Because kids have a natural preference for sweet foods, I like to use Whole30-approved sauces and condiments that have minimal sugar, like Primal Kitchen ketchup, Tessemae’s ranch dressing, and New Primal BBQ sauce. It’s one way to work in flavors that aren’t dominated by sweetness.
Condiments can soften foods and make them easier to chew. They’re also great for linking foods together when food chaining.
Of course, the risk here is that the dip, sauce, or spread will be licked off. And it may be the ONLY thing your child will eat.
Some of our favorites at home include:
- Unsweetened yogurt
- Ranch dressing
- BBQ sauce
- Guacamole, or mashed avocado with lime
- Peanut butter and nut butters
- Soft cheese, like chevre
When using flavor masking, you want to gradually fade the condiment so that your little one adapts to the true flavor of the food.
Tip 3: Make food manageable
According to Dr. Kay Toomey, you’re best chances of success at mealtime are when you make it easy to learn about food and eating.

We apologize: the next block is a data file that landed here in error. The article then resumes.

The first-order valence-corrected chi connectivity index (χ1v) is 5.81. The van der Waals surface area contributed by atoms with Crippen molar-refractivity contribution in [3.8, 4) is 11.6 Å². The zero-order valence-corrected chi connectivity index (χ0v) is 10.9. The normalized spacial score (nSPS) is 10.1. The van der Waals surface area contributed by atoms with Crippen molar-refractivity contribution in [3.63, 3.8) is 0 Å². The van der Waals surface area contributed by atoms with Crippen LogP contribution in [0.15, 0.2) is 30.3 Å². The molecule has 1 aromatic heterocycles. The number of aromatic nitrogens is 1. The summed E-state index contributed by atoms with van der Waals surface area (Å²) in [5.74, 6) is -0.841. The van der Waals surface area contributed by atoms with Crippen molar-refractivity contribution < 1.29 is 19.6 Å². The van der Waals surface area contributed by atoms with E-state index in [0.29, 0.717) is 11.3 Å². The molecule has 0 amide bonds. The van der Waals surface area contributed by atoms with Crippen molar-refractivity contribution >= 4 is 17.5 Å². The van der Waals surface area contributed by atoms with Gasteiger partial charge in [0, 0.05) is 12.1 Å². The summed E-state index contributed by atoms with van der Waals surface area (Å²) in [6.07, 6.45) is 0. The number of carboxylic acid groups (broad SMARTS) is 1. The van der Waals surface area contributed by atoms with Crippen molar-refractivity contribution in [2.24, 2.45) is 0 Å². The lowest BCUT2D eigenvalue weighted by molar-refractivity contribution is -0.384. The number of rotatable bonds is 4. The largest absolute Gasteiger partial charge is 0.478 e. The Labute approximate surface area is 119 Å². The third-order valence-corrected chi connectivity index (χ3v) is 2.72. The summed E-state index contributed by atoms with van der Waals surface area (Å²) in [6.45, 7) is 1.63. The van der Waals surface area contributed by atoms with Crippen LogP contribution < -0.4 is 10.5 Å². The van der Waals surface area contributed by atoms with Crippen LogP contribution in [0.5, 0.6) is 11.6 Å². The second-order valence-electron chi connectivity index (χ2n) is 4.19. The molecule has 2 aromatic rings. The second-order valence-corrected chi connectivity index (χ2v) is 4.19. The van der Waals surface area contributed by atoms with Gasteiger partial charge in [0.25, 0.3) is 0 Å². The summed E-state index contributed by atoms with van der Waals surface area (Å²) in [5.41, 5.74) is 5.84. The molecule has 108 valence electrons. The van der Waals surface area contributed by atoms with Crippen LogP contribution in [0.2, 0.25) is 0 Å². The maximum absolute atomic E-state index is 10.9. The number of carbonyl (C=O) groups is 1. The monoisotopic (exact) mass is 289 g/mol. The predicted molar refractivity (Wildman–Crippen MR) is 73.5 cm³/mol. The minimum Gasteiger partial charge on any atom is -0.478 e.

Some of the ways that you can do this are:
- With structure! Stick to a mealtime + snacktime schedule and build around a routine around eating that your little one can expect
- Present no more than 3 foods in small portions of 1 – 3 tablespoons
- Portion food into small easily chewed bites or thin, long strips
- Keep plate clutter-free to keep your little one from throwing food/the whole plate
- Make a “new” food less new by presenting it first and alone
- Model eating with exaggerated chewing and swallowing
- Praise, cheer, and clap for ANY interaction with food
- Show and described the physical qualities of food, like soft, wet, crumbly, or hard
FAQs about picky eating habits
What if my little one refuses meat or high protein foods?
The need for iron doesn’t go away in toddlerhood, so meat and other sources of heme iron matter.